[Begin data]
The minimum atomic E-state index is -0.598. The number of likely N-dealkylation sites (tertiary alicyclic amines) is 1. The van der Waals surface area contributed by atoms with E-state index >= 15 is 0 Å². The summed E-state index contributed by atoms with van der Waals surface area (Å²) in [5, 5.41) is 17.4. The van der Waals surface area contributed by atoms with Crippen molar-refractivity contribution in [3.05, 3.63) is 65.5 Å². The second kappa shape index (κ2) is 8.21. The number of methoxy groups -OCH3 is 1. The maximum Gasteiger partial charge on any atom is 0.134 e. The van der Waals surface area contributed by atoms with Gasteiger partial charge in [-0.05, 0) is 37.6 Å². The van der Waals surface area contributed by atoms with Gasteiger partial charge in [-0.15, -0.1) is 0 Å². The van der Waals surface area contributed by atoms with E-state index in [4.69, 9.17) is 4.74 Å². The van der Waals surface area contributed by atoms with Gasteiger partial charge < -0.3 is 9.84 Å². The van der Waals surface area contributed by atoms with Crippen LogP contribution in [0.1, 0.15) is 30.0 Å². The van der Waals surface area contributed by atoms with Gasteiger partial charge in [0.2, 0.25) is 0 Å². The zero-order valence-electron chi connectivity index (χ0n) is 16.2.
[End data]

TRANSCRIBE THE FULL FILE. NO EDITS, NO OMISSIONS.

The minimum atomic E-state index is -0.598. The number of likely N-dealkylation sites (tertiary alicyclic amines) is 1. The van der Waals surface area contributed by atoms with E-state index >= 15 is 0 Å². The summed E-state index contributed by atoms with van der Waals surface area (Å²) in [5, 5.41) is 17.4. The van der Waals surface area contributed by atoms with Crippen molar-refractivity contribution in [3.05, 3.63) is 65.5 Å². The second kappa shape index (κ2) is 8.21. The number of methoxy groups -OCH3 is 1. The maximum Gasteiger partial charge on any atom is 0.134 e. The van der Waals surface area contributed by atoms with Gasteiger partial charge in [-0.05, 0) is 37.6 Å². The van der Waals surface area contributed by atoms with Gasteiger partial charge in [-0.15, -0.1) is 0 Å². The van der Waals surface area contributed by atoms with E-state index in [4.69, 9.17) is 4.74 Å². The van der Waals surface area contributed by atoms with Gasteiger partial charge < -0.3 is 9.84 Å². The van der Waals surface area contributed by atoms with Crippen LogP contribution in [0.1, 0.15) is 30.0 Å². The van der Waals surface area contributed by atoms with Gasteiger partial charge in [0.2, 0.25) is 0 Å². The zero-order valence-electron chi connectivity index (χ0n) is 16.2.